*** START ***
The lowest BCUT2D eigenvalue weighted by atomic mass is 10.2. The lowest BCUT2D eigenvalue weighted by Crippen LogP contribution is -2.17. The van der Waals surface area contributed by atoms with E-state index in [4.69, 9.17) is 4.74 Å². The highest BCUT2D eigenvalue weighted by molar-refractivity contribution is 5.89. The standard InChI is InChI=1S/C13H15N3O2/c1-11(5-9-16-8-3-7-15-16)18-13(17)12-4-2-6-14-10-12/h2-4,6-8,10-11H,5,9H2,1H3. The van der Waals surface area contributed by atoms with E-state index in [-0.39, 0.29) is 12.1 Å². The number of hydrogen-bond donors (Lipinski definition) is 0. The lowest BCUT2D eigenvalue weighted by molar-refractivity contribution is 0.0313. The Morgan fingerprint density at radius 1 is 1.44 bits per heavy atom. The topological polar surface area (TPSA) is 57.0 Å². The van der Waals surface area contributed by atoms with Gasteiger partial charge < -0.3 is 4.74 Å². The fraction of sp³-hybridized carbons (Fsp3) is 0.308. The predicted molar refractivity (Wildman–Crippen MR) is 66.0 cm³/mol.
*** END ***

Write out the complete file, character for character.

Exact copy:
The lowest BCUT2D eigenvalue weighted by atomic mass is 10.2. The lowest BCUT2D eigenvalue weighted by Crippen LogP contribution is -2.17. The van der Waals surface area contributed by atoms with E-state index in [4.69, 9.17) is 4.74 Å². The highest BCUT2D eigenvalue weighted by molar-refractivity contribution is 5.89. The standard InChI is InChI=1S/C13H15N3O2/c1-11(5-9-16-8-3-7-15-16)18-13(17)12-4-2-6-14-10-12/h2-4,6-8,10-11H,5,9H2,1H3. The van der Waals surface area contributed by atoms with E-state index in [-0.39, 0.29) is 12.1 Å². The number of hydrogen-bond donors (Lipinski definition) is 0. The lowest BCUT2D eigenvalue weighted by molar-refractivity contribution is 0.0313. The Morgan fingerprint density at radius 1 is 1.44 bits per heavy atom. The topological polar surface area (TPSA) is 57.0 Å². The van der Waals surface area contributed by atoms with Gasteiger partial charge < -0.3 is 4.74 Å². The fraction of sp³-hybridized carbons (Fsp3) is 0.308. The predicted molar refractivity (Wildman–Crippen MR) is 66.0 cm³/mol.